And finding out about the dirtiest part of the airport might actually shock you...
5 November 2018| Last updated on 6 November 2018
It turns out airport security trays are really gross.
Hundreds of thousands of people travel through major airports each day so you might suspect keeping them spotless and virus-free is an impossible task – but the worst-offending part of the airport for germs might still surprise you.
It’s not the toilets or even the floor of the waiting areas everyone trudges through, but the plastic trays you put your belongings into for scanning at security, according to a study published in the BioMed Central Infectious Diseases journal.
It makes sense when so many people put their shoes and bags they’ve dragged along the floor in there, but that doesn’t make it any more pleasant.
The study, which looked at the threat of respiratory infections in passenger environments, found that “international and national travelling has made the rapid spread of infectious diseases possible”.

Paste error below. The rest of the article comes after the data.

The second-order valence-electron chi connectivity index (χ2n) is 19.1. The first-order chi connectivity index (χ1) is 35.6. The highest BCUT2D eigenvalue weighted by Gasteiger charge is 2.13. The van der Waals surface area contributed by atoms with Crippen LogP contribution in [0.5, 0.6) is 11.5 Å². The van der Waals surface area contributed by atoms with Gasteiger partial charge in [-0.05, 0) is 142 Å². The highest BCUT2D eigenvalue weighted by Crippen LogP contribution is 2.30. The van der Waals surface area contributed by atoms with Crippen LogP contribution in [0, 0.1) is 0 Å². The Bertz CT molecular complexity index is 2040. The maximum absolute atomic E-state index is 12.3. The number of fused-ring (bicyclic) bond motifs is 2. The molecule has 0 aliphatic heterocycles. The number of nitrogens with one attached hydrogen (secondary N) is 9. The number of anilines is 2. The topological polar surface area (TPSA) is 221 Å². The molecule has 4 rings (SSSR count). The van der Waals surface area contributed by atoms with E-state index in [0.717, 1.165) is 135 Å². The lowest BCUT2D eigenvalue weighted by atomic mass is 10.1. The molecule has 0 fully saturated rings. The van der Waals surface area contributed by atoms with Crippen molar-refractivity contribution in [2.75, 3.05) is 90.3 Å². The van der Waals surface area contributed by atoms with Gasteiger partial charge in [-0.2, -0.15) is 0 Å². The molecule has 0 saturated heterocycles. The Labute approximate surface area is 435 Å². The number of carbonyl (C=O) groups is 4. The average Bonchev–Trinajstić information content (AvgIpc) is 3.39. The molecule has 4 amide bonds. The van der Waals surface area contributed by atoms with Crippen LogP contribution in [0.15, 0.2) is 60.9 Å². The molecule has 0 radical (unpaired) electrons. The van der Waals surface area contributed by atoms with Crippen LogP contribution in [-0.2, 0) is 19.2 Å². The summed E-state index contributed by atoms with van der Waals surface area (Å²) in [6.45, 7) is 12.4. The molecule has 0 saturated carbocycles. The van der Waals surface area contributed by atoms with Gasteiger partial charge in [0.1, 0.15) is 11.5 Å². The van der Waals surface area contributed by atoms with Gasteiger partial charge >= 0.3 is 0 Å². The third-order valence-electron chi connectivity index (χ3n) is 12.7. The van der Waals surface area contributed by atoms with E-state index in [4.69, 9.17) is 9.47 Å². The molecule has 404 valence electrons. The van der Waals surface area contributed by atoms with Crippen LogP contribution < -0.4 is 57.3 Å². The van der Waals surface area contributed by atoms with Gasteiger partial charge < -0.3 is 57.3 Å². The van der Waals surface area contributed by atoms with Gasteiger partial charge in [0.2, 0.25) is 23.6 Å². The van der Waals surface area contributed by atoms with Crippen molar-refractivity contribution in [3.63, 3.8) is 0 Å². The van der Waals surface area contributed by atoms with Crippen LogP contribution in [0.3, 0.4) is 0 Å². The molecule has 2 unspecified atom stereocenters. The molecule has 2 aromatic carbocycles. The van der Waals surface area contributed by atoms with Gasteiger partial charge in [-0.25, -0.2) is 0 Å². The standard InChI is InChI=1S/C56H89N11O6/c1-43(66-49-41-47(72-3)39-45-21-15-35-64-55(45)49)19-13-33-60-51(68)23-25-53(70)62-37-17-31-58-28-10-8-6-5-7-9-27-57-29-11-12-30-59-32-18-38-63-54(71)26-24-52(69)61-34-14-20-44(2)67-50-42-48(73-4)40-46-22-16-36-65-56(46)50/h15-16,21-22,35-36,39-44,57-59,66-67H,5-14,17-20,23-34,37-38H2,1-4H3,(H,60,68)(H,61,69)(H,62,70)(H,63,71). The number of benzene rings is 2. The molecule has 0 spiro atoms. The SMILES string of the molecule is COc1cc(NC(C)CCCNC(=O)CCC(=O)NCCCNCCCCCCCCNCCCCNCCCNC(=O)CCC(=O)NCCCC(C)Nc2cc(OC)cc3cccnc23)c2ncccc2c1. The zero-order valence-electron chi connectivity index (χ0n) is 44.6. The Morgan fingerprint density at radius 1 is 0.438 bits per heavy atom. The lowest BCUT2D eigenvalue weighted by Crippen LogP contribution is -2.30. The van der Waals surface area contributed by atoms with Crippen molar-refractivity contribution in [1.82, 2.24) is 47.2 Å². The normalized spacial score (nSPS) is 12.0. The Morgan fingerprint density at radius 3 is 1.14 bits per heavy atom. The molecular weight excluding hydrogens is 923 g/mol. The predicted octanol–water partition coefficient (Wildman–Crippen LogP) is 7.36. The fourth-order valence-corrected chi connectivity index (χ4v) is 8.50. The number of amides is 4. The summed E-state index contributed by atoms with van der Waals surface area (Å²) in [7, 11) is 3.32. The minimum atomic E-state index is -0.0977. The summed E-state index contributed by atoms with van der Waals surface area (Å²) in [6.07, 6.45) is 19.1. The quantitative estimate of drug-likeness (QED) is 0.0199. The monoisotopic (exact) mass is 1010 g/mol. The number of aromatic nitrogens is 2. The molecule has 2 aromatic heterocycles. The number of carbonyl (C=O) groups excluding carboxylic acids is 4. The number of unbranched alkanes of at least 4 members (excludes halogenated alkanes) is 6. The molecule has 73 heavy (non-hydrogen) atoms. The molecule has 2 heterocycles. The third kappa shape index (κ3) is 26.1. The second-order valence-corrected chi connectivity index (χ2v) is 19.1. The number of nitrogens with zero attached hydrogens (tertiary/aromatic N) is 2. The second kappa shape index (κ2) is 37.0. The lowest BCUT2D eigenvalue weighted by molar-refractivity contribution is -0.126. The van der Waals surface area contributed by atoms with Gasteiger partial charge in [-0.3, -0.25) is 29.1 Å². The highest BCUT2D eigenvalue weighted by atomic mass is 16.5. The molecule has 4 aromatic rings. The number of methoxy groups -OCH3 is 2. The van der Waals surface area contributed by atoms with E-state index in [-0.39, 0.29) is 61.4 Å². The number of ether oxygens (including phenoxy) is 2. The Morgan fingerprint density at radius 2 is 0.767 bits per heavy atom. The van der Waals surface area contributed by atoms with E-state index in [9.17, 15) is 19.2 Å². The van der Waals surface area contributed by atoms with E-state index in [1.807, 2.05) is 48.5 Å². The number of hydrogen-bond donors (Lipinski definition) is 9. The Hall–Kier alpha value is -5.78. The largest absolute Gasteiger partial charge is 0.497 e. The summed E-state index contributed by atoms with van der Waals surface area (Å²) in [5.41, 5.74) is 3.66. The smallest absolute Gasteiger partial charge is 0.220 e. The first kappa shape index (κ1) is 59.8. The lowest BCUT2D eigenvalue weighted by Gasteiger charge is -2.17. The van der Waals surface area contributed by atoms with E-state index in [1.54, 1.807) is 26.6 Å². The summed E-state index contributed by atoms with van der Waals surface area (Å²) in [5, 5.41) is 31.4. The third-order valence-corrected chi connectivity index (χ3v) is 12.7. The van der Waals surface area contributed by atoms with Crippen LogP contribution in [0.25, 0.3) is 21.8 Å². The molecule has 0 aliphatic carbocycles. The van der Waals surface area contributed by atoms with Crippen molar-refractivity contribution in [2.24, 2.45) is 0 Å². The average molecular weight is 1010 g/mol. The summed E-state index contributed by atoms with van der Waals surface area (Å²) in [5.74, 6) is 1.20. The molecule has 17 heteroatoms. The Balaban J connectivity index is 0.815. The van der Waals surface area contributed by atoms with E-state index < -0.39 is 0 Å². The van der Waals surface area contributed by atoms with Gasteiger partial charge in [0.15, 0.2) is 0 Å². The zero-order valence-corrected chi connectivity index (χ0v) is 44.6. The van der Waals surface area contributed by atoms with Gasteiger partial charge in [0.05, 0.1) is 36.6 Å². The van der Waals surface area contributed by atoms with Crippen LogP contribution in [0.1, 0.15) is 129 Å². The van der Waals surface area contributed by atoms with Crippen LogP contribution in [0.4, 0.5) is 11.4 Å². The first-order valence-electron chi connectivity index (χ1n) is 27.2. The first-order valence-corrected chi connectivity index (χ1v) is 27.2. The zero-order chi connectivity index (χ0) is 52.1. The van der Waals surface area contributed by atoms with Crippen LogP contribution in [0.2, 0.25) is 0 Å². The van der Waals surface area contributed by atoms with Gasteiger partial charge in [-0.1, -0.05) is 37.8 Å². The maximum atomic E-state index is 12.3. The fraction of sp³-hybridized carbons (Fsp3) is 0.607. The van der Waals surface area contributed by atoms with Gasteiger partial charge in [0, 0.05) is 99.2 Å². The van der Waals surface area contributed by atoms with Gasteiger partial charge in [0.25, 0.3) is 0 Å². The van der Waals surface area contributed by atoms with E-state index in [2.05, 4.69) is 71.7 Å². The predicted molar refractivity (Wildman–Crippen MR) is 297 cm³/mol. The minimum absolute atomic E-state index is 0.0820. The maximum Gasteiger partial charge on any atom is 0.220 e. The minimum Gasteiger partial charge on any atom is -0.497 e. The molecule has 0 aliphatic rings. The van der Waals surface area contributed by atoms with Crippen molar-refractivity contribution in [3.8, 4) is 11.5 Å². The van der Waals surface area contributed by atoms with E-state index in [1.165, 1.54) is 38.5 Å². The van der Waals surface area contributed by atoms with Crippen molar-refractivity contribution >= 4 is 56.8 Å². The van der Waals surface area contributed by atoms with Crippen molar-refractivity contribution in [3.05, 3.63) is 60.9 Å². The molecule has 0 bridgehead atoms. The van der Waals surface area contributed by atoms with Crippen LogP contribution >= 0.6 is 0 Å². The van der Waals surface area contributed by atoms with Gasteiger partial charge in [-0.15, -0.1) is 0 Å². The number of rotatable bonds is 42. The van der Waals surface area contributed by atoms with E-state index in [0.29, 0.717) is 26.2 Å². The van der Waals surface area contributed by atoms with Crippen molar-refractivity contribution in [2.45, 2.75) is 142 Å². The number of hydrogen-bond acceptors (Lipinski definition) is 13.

Half of the hand-carried luggage trays tested at the security check areas were found to have at least one respiratory virus detected.
The passenger side of the divider glass at passport control points was found to be pretty bad germ-wise too.
The most common viruses detected at airports in the study were:
- rhinovirus (usually the cause of colds),
- coronavirus (which can affect your sinuses and throat),
- adenovirus (which accounts for some fever-related illnesses)
- influenza (aka the flu).
Unsurprisingly, multiple contaminated places had “high touch rates”.
Four out of the eight trays regularly contained traces of respiratory viruses like adenovirus and rhinovirus.
Security check trays appear to pose the highest potential risk and are used by virtually all embarking passengers.
There’s certainly no avoiding airport security trays if you plan to travel ever again, so your best bet for avoiding these almost inevitable germs is to wash your hands before and afterwards.